The Prophet, as the epitome of human perfection and the Perfect Man par excellence, is therefore nothing less than the incarnation of the Beautiful Names of God in creation. In this respect the Qur'an describes him as possessing "a tremendous character" [Qur'an 68:4]
From this perspective, the first attestation in the two attestations of the declaration of faith which is to bear witness that there is no god but God, is the declaration of God's oneness. Whereas the second attestation, which is to bear witness that Muhammad(s) is the Messenger of God, is, in essence, the proof of God, not that the Prophet is God, but that he is evidence that points to God by virtue of his tremendous character. Therefore the Prophet is Messenger not only by virtue of bringing a message from God but also because of the fact that he himself is the message of God. When asked about the character of the Prophet, his youngest wife Aisha replied, "His character was the Qur'an."
As the manifestation of the Beautiful Names of God, the Prophet Muhammad(s) becomes the beautiful model for Muslim conduct. He said "God is beautiful and loves beauty," so emulating his beautiful conduct is the means of attracting God's love which is the goal of all spiritual paths. There are many levels to this prophetic beauty. The first level is on the level of following the exoteric law or shari'ah. The next and deeper level is on the level of cultivating decorum (adab) or the beauty of outward behaviour; thus it is said that whenever the Prophet spoke to someone, he always faced them directly and he would so give that person his complete attention that the latter would think that he was the only object of his attention and nothing else mattered. The third and yet deeper level is the beautification of the character by the elimination of negative traits and the establishment of positive ones with the teachings and actions of the Prophet as a model. He is reported to have said "I was only sent to perfect the ethical personality." The fourth level is spiritual rigour in following the spiritual practices that he taught in taming the unruly soul so that once it is at rest it is capable of reflecting the Presence of God.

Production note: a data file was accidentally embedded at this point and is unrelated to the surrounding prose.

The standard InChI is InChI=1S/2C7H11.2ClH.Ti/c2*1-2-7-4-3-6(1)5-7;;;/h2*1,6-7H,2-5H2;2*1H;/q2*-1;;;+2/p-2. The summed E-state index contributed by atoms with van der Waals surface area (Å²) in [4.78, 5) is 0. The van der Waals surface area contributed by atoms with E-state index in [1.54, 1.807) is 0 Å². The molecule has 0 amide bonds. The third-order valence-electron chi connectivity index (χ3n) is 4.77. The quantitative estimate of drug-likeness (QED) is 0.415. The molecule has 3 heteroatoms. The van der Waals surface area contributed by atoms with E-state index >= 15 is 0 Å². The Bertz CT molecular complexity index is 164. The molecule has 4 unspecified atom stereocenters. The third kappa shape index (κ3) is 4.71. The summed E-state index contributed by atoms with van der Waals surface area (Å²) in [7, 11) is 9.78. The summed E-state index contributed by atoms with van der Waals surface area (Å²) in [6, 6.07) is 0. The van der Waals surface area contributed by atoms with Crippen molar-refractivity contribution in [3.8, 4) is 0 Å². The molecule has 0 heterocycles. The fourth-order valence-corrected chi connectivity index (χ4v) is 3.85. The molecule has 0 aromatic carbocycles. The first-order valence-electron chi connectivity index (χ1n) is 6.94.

Ignorance of Islam feeds stereotypes of the religion as legalistic and literalist without any spiritual subtlety and makes the common man susceptible to negative propaganda against it. This negative attitude extends to the Prophet Muhammad(s) as well who is now increasingly perceived in the most damning ways imaginable. These attitudes could be neutralized by presenting Islam as a spiritual or esoteric path. In knowing about this path the observer would realize the central role of the Prophetic lifestyle and teachings in the inward struggle toward spiritual progress thus leading to a greater perception of his beautiful character.
Originally published in islam today magazine UK, Vol. 1 No. 2 | December 2012. It has been republished here with permission.